A.O. Scott in The New York Times wonders at “the peculiar and growing irrelevance of world cinema in American movie culture.” In a piece about how the Oscars — up to and including the new batch of nominations — miss recognizing the complexity and breadth of film outside Hollywood, Scott writes that he see this as:
the continuation of a 30-year trend. As fashion, gaming, pop music, social media and just about everything else have combined to shrink the world and bridge gaps of culture and taste, American movie audiences seem to cling to a cautious, isolationist approach to entertainment.
This is one of the things I’ve found very frustrating about the United States, and one reason why I wanted to come to London for a while, to escape what Scott calls America’s “cultural protectionism”:
In the past (notably in France in the 1980s and early ’90s) there were protests against American cultural imperialism, but those seem to have waned lately. Whether this is because our imperial hegemony has overwhelmed the possibility of even rhetorical resistance or because, on the contrary, the empire is not as mighty as it used to be, is a topic for another day. My concern here is more with cultural protectionism — the impulse not to conquer the rest of the world but rather to tune it out.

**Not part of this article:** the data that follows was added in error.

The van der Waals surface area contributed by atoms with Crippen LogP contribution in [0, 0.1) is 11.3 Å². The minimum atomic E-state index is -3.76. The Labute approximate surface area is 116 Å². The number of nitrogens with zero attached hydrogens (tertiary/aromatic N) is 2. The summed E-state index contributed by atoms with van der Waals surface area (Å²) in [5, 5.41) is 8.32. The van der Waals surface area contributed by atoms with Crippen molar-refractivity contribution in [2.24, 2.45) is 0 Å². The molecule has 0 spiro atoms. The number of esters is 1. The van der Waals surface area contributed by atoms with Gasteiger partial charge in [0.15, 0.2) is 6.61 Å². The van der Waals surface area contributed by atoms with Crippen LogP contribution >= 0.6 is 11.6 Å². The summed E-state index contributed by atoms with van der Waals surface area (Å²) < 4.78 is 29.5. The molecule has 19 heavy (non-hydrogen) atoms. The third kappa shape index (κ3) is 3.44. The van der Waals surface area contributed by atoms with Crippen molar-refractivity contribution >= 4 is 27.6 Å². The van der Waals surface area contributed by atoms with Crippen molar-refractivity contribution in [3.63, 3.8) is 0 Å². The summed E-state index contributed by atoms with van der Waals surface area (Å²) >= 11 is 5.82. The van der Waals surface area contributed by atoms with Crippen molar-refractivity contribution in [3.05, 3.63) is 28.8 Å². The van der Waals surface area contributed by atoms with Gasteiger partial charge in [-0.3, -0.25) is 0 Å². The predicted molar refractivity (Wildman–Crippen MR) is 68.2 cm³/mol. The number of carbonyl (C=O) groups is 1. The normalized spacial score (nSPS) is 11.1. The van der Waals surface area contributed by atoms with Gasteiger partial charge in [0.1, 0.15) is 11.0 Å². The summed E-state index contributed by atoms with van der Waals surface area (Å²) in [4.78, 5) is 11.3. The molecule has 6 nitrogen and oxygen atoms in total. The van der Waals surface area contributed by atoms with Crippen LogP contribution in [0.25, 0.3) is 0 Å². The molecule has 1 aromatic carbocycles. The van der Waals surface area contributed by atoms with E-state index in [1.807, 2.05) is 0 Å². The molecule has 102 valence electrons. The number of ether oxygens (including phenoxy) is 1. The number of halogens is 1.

I do not want to not scold American audiences for failing to buy tickets to subtitled movies. Not today, anyway. Public indifference to (or ignorance of) films from beyond Hollywood or its “indie” provinces is routinely invoked as a reason that such films are not more widely available. And so the movies vanish into a vicious circle in which their marginal status is at once assumed and assured.
I’ve been astonished when I’ve traveled outside the U.S. — and I’m not even that well traveled — how easily ordinary, mainstream, comparatively unadventurous consumers of media are able to digest the output of cultures beyond their own. (I remember listening to a pop radio station in Paris and being astonished to realize that maybe only one song in three was actually in French; there were lots of English-language, German, and Swedish songs mixed in there.) The majority Americans seem unable or unwilling to do that, however, to the point that American TV networks feel they have to remake even TV shows that are in the English language for American viewers, as if even the slightest bit of cultural dislocation would be so off-putting that no one would watch… and that may not be an incorrect assumption. But why?
Why do most Americans tune out the rest of the world’s pop culture?
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